We've just had a few very hot and windy days, but the kikuyu is still growing rapidly on most of the farm. However, on the deep sands, it is showing moisture stress and is starting to slow down in its recovery from grazing. We are still green and almost all paddocks have a thick cover of plant residue on them.
Worm egg tests continue to come back with all zero's, which is very pleasing from the high burdens we had to contend with from an error with trade sheep late in 2019.
In previous blogs, I mentioned we had taken plant tissue tests of the kikuyu in December 2020, and blood tests in two groups of lambs. I've yet to see the results of the blood tests, but have been verbally told what was found, and it is interesting.
Despite topdressing with high rates of selenium, cobalt, copper, zinc and molybdenum, the copper levels in the lambs are below where they need to be, most likely because the molybdenum levels in the plants is too high. The levels of selenium, cobalt and zinc in the lambs are good. Because we've raised the soil pH with the liming, that has made the molybdenum highly available in the pastures, which causes copper to be less available in the plants, and in the sheep. So I've been adding some copper to the water trough network and will fix the pastures this coming season to have higher copper levels. I will keep monitoring the blood in the sheep to check how we are going and to make sure we don't overdo the copper.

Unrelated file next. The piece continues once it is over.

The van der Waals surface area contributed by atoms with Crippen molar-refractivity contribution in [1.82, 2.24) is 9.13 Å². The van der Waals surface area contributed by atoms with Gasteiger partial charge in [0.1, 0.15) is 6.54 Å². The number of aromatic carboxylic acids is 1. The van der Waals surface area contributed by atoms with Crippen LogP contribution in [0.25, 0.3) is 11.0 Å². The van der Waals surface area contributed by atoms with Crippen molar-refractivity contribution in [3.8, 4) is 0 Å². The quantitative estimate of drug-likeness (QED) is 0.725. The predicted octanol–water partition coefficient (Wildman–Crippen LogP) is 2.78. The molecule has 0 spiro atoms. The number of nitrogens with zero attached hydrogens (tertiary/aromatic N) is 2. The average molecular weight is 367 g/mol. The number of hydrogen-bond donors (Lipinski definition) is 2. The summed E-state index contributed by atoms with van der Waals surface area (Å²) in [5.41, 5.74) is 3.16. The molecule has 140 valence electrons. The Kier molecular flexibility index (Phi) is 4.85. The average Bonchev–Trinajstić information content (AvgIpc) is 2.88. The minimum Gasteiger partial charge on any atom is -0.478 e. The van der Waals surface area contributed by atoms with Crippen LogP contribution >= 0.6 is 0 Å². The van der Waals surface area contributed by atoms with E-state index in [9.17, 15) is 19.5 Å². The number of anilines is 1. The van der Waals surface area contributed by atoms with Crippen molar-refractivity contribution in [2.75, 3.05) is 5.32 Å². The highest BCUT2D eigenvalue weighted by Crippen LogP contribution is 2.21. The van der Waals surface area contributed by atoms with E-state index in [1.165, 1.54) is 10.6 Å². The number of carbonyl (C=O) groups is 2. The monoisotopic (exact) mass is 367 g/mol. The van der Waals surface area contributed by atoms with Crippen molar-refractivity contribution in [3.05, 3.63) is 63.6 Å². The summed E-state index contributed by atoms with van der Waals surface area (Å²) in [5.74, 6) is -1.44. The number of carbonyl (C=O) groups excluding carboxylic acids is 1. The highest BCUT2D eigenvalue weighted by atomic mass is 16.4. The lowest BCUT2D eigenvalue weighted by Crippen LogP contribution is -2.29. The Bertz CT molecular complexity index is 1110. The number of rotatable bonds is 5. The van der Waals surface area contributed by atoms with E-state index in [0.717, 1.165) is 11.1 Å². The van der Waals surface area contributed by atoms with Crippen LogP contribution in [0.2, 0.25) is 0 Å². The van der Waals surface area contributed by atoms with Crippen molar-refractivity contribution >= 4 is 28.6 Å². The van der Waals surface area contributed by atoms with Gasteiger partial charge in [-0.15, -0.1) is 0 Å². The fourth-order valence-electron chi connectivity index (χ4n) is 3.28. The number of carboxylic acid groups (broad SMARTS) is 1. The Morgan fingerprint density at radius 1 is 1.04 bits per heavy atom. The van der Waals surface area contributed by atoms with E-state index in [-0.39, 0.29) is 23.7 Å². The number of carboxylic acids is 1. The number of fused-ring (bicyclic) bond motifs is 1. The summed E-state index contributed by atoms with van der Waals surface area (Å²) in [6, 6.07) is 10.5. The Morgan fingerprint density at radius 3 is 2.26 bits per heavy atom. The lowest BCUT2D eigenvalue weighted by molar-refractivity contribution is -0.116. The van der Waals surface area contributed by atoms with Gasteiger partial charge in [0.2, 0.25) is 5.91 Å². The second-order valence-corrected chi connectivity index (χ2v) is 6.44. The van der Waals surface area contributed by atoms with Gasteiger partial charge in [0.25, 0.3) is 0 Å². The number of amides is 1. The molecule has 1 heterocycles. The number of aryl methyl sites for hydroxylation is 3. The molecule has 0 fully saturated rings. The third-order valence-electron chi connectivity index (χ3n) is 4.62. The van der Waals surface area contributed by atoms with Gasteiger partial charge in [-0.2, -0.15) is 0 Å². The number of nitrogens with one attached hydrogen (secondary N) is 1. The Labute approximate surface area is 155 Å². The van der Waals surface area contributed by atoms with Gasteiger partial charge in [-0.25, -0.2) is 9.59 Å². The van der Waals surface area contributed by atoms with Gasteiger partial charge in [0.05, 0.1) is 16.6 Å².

For those who don't know, raising the soil pH increases the availability of selenium and molybdenum, but decreases the availability of cobalt, manganese and zinc. Copper is also decreased, but nowhere near as much as occurs with zinc and manganese.